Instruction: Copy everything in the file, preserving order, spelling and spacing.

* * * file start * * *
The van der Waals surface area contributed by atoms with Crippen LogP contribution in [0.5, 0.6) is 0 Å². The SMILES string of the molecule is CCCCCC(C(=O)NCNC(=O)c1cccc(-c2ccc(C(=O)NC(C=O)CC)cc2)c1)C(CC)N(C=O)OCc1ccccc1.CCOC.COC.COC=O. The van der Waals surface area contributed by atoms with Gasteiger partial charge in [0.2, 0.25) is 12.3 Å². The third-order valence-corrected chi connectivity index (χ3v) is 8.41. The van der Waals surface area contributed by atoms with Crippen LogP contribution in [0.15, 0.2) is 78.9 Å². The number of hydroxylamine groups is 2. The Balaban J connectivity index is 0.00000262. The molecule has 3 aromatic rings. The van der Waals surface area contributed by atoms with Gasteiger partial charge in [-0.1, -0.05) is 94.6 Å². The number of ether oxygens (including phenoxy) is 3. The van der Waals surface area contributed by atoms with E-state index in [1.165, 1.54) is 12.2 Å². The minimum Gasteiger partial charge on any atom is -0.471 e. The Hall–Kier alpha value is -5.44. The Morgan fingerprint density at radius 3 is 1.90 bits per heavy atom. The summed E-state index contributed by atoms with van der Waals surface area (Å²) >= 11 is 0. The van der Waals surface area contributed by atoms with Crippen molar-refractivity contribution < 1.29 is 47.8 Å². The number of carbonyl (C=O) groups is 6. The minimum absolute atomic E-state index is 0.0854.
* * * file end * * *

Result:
The van der Waals surface area contributed by atoms with Crippen LogP contribution in [0.5, 0.6) is 0 Å². The SMILES string of the molecule is CCCCCC(C(=O)NCNC(=O)c1cccc(-c2ccc(C(=O)NC(C=O)CC)cc2)c1)C(CC)N(C=O)OCc1ccccc1.CCOC.COC.COC=O. The van der Waals surface area contributed by atoms with Gasteiger partial charge in [0.2, 0.25) is 12.3 Å². The third-order valence-corrected chi connectivity index (χ3v) is 8.41. The van der Waals surface area contributed by atoms with Crippen LogP contribution in [0.15, 0.2) is 78.9 Å². The number of hydroxylamine groups is 2. The Balaban J connectivity index is 0.00000262. The molecule has 3 aromatic rings. The van der Waals surface area contributed by atoms with Gasteiger partial charge in [-0.1, -0.05) is 94.6 Å². The number of ether oxygens (including phenoxy) is 3. The van der Waals surface area contributed by atoms with E-state index in [1.165, 1.54) is 12.2 Å². The minimum Gasteiger partial charge on any atom is -0.471 e. The Hall–Kier alpha value is -5.44. The Morgan fingerprint density at radius 3 is 1.90 bits per heavy atom. The summed E-state index contributed by atoms with van der Waals surface area (Å²) >= 11 is 0. The van der Waals surface area contributed by atoms with Crippen molar-refractivity contribution < 1.29 is 47.8 Å². The number of carbonyl (C=O) groups is 6. The minimum absolute atomic E-state index is 0.0854.